View Full Version : Lighting looks different from a different angle


shluk
07-12-2008, 09:10 AM
Hi, I've just finished 11th grade and next year I gonna have a film project.
I've seen the graduate's films and they all had problems with lighting. When they changed the angle of the shooting the lighting looked completely different. Suddenly weeker or stronger in a very unrealistic way.

Is there a way of fixing it without using a very expensive equipment?

knightly
07-12-2008, 07:40 PM
Generally, each camera setup gets re-lit. This allows you to make sure you get the best shot possible for every shot. The only equipment you need is time. Keep the general lighting concept the same, but tweak each new setup so it looks good from the new angle. Google things like, "dibie cross", "3 point lighting" "portrait lighting" "short lighting" "rembrandt lighting".

When setting up a scene, stand where the camera will be and look at the lighting on the actors, if it doesn't work , see if it's easiest to move the lights or the actors/furniture. Either will work, sometimes changing the environment will get you a better composition for your shot that you missed in your initial walkthrough of the area. Make the backgrounds interesting. Compose your shots the way a painter would, to convey something about the story or the mental state of the characters in the scene/shot.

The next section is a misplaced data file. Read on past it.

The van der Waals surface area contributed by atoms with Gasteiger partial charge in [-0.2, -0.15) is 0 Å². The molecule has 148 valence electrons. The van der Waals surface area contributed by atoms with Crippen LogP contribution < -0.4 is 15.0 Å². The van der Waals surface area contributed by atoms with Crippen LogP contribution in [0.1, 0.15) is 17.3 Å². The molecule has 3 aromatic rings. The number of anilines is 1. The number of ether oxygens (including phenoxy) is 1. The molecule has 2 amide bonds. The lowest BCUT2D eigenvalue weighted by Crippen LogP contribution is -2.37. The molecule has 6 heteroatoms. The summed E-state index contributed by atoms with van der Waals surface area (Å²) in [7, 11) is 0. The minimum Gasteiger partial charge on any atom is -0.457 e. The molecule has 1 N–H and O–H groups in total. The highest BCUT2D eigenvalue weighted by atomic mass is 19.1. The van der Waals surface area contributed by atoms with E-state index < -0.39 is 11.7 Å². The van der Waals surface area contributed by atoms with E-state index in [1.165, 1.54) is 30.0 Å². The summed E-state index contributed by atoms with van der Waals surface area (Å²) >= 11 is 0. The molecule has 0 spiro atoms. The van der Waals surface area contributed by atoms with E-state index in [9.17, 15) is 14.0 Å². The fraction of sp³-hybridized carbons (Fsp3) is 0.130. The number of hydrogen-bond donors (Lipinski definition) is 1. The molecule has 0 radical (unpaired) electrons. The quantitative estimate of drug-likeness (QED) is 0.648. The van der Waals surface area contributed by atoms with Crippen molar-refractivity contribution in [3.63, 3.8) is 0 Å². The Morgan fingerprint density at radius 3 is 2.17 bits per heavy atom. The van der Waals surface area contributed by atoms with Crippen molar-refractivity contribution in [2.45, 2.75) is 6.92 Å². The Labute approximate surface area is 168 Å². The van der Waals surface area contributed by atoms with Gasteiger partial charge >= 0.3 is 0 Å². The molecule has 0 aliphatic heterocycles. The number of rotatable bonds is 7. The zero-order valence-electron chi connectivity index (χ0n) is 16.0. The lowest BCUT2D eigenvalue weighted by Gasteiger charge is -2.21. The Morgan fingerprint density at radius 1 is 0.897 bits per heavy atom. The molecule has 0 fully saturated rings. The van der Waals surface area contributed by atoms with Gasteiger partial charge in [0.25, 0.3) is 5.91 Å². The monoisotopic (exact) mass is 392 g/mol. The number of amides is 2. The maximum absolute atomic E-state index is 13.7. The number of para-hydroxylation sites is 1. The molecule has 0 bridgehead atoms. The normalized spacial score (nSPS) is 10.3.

Take the time to make sure each shot counts. At your stage of filmmaking, time is free! Use it now as it'll cost more later.

VPTurner
07-12-2008, 08:57 PM
Knightly, what about a moving camera? I've seen a lot of material on lighting for a static camera, but not much yet for when the camera is tracking (dolly, crane, steadicam, et. al.). There must be a way to light the scene so you can dynamically change the camera angle. These lighting techniques could help shluk have a single setup for more than one angle, right?

I have some books on lighting, but haven't read too much yet.

Thanks.

knightly
07-13-2008, 02:09 AM
I've seen lots of BTS on DVD's where they have a china ball hung from a pole that someone moves next to the camera to keep the subjects lit well no matter where the camera moves. The other thing to do is to setup overlapping pools of light. When the talent hits their marks, they will be lit correctly, in between the pools are setup so that the shadow will play interestingly on the subjects.